The Advice Nerd

Hello, Skyline College. My name is John Harrison, online editor of The Skyline View, and I’m really, really sick. My nose is leaking strange fluids, my head is aching from sinus pressure, and my throat hurts from coughing so much. Although nobody has really asked me this question, I think it may be on everybody’s mind:John, what can I do to avoid the torturous illness that has befallen your nostrils?Maybe I’m not the right person to ask, considering I’m sitting here typing this with a wad of tissue in one hand and a head full of cold medicine, but I’ll do my best to tell you how you can stay healthy while people around you are dropping like flies… coughing flies.

Stay away from meThis one is kind of obvious. If you don’t want to take the chance of getting ill, stay as far away as possible from people who are showing signs of sickness. They might take offense that you don’t want to share in their painful sniffling, but you should calmly explain to them that you don’t want to get sick. Of course, you should be on the phone or at least 20 feet away from them at the time… for safety purposes.

Wash your handsGuys, this one goes out to you especially. I’m not being sexist or anything, but guys have a tendency not to wash their hands after using the toilet. This can cause problems when holding your girlfriend’s hand or eating food. The bathroom is a breeding-ground for evil germs, so make sure to stay clean… contact with one’s own urine (pee-pee) or excrement (poopie) can be dangerous to your health. Also, it’s important to wash your hands after coughing or sneezing. Although it’s a good thing to cover your nose and mouth, the germs can be spread through contact with your hands, so wash them often.

Antibiotic soap?No. Antibiotic soap may actually strengthen the bad bacteria on your hands. When using soap, many hard-to-reach places are left only semi-clean. Soap only reaches those places minimally and drastically diluted, allowing bacteria to thrive. Studies show that bacteria adapts to the effects of antibiotics, so the bacteria hiding in those shady places on your body that only get semi-clean actually develop an immunity to the antibiotic soap. They are then allowed to spread and thrive and cause the illness you’re trying to avoid. Thus, antibiotic soap provides no real benefit and helps the little buggers by making them stronger. Antiseptics, on the other hand, kill germs dead.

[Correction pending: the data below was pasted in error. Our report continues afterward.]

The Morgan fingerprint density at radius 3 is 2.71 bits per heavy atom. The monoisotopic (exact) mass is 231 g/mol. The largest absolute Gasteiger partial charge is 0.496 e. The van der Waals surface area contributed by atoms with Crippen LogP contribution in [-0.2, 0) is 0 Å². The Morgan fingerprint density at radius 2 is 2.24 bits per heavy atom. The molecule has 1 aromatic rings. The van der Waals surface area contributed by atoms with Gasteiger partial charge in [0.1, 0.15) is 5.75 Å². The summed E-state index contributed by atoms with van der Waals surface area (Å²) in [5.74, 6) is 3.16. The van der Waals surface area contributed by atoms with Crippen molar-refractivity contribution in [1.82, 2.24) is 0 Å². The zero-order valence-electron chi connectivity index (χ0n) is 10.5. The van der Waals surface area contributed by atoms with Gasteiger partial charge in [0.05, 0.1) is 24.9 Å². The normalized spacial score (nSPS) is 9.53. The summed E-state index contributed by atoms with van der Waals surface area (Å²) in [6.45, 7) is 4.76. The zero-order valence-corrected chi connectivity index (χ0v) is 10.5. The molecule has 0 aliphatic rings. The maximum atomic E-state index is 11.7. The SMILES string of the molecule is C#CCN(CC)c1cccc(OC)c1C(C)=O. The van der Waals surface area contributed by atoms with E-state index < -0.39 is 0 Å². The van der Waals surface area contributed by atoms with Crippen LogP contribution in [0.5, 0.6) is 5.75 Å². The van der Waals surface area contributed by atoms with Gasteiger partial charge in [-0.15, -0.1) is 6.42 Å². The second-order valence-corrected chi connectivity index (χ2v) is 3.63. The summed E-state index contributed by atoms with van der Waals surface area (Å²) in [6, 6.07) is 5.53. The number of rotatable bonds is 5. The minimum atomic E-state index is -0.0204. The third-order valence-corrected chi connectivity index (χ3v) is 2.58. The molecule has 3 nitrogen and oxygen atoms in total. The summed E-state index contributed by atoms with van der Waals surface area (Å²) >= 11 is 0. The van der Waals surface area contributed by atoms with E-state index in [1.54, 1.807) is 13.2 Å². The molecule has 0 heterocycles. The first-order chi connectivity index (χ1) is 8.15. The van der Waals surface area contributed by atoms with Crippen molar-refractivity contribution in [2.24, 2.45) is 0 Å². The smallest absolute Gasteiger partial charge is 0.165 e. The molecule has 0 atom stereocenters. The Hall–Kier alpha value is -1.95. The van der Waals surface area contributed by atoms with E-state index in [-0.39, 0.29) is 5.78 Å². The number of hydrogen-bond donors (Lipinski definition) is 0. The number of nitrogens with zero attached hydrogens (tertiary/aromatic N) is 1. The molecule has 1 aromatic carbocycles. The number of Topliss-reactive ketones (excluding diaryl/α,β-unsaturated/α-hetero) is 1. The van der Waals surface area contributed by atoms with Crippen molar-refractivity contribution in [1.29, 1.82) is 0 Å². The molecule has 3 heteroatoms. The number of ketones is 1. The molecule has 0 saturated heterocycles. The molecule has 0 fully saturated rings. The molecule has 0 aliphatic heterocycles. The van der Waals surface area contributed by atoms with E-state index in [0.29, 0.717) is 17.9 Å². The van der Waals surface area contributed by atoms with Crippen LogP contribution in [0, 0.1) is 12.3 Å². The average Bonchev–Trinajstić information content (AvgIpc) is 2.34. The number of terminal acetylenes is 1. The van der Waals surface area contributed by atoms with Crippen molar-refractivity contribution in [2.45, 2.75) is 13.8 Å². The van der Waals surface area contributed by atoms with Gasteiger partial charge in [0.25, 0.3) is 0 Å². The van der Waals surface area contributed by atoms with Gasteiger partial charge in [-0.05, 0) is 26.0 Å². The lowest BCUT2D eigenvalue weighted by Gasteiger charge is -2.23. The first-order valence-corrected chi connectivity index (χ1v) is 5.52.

Don’t touch the groundThe ground is covered with spit. Look around you next time you’re outside. There are people spitting all over the place. They gather mucus from deep within the recesses of their throats and expel globs of yellow goop onto the concrete. Do you want to be touching that? That mucus could contain crawling germs that are just itching to get into your body. My advice to you is to refrain from licking the bottom of your shoes.

Immune system boostA healthy immune system is the only sure-fire way, in my opinion, of fighting off those nasty colds. Eating healthy foods, getting enough sleep, and participating in plenty of stress-free activities can help strengthen your immunity. Vitamin and mineral supplements can help a great deal if you can’t find ways to get your daily requirements in food. Also, drinking plenty of fluids will help to wash the bad stuff out of your body. Drinking about sixty-four ounces of water a day should do the trick, according to WebMD. Can’t imagine drinking that much water? Well, neither can I, so just drink as much as you feel comfortable with. Staying hydrated is a key step in remaining healthy.

No Smoking or drinkingPut the cigarette down. Smokers are more likely to become ill than non-smokers, and when they do get sick, their colds will be more severe. Smoke will dry out the nostrils, making your cilia useless. Cilia are tiny hair-like things in your nasal passages that collect particles out of the air. They clean the air you breathe. Smoke from a cigarette will paralyze your cilia, allowing all sorts of evil germs into your body. Drinking also provides complications when fighting a cold. Alcohol harms the liver (that little organ in your body that filters out germs), making it so that germs don’t exit the body as quickly. Alcohol also sucks water out of you… it dehydrates you, making the cleansing process even more difficult and time-consuming.

Ok, that’s all I can think of. If you’ve got any more suggestions on how to battle the common cold, or if you have a question to ask me about anything your little heart desires, feel free to e-mail The Skyline View at [email protected]. Anything you send is the property of The Skyline View and might be published.